Gay men are often the victims of extortion in Africa, thanks to their status as a stigmatised sexual minority across much of the continent.
With the double whammy of being illegal citizens, in many cases the police are not informed, fail to act or even arrest or further blackmail the victims themselves.
In a recent incident in Ghana, however, it appears that the police actually did their job and secured some justice for one gay man.
According to Graphic Online, six men conspired to lure a male social worker via the gay dating app Grindr to a house in Christian Village, Accra, under the pretence of meeting for a date.
On 1 April, when the victim arrived at the address with his “date”, he was locked inside and forced to strip naked. He was also robbed of his mobile phone, a power bank and cash.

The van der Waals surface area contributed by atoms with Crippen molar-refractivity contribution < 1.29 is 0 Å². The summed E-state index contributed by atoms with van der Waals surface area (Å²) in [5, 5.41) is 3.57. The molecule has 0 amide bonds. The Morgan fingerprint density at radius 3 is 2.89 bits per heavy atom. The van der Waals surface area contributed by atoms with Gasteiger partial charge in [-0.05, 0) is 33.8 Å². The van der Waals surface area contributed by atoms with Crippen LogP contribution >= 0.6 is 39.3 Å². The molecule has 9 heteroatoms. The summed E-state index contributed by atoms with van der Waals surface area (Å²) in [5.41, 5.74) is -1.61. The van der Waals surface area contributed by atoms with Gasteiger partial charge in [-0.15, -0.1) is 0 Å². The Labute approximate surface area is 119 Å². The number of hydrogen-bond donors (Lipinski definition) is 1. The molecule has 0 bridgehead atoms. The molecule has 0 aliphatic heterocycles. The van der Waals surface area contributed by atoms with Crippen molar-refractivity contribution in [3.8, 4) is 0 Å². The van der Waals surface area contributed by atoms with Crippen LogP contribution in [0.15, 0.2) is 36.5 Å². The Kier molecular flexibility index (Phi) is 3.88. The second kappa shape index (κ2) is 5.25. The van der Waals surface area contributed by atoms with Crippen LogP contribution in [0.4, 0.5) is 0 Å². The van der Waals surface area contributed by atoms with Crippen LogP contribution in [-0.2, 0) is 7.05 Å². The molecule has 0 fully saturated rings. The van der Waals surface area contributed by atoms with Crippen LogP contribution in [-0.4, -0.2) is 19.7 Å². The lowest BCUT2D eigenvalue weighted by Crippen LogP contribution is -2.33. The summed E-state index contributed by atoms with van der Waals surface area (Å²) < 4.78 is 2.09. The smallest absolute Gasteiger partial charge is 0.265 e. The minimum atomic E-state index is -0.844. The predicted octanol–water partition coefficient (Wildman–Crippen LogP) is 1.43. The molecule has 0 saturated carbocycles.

The men then took pictures of him naked and threatened to post them on Facebook unless he paid them Gh¢1,000 (R3,000). He was eventually released four hours later.
The Tesano Divisional Police Commander, Chief Superintendent Ms Lydia Donkor, told journalists that the victim reported the incident to the police. Working with the authorities he contacted one of the criminals and arranged to meet again to hand over the blackmail fee.
The police arrested two of the men when they showed up to collect the money.
Gay sex, described in the country’s penal code as “Unnatural Carnal Knowledge”, is illegal in Ghana and carries a sentence of three years in prison.
Last month, it was reported that two men were arrested and outed on social media for having consensual sex in a hotel room after the receptionist called the police.